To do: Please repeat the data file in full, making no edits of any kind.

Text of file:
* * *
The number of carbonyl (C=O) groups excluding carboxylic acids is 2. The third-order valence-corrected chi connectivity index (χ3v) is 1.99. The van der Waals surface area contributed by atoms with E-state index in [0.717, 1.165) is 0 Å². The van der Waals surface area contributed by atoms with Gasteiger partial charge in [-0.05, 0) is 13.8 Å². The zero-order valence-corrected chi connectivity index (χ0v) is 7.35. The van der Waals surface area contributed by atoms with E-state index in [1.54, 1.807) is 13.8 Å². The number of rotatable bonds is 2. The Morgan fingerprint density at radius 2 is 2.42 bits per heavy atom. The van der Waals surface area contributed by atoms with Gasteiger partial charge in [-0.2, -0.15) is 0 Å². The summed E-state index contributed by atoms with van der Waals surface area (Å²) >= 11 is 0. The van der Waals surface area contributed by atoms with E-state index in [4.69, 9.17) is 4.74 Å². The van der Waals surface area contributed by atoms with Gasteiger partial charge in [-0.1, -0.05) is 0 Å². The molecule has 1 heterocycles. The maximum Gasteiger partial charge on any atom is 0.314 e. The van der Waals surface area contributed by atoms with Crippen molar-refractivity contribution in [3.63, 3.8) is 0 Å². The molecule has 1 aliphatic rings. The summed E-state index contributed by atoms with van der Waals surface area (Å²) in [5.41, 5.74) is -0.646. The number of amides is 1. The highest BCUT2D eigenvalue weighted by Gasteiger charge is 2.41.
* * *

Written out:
The number of carbonyl (C=O) groups excluding carboxylic acids is 2. The third-order valence-corrected chi connectivity index (χ3v) is 1.99. The van der Waals surface area contributed by atoms with E-state index in [0.717, 1.165) is 0 Å². The van der Waals surface area contributed by atoms with Gasteiger partial charge in [-0.05, 0) is 13.8 Å². The zero-order valence-corrected chi connectivity index (χ0v) is 7.35. The van der Waals surface area contributed by atoms with E-state index in [1.54, 1.807) is 13.8 Å². The number of rotatable bonds is 2. The Morgan fingerprint density at radius 2 is 2.42 bits per heavy atom. The van der Waals surface area contributed by atoms with Gasteiger partial charge in [-0.2, -0.15) is 0 Å². The summed E-state index contributed by atoms with van der Waals surface area (Å²) >= 11 is 0. The van der Waals surface area contributed by atoms with E-state index in [4.69, 9.17) is 4.74 Å². The van der Waals surface area contributed by atoms with Gasteiger partial charge in [-0.1, -0.05) is 0 Å². The molecule has 1 heterocycles. The maximum Gasteiger partial charge on any atom is 0.314 e. The van der Waals surface area contributed by atoms with Crippen molar-refractivity contribution in [3.63, 3.8) is 0 Å². The molecule has 1 aliphatic rings. The summed E-state index contributed by atoms with van der Waals surface area (Å²) in [5.41, 5.74) is -0.646. The number of amides is 1. The highest BCUT2D eigenvalue weighted by Gasteiger charge is 2.41.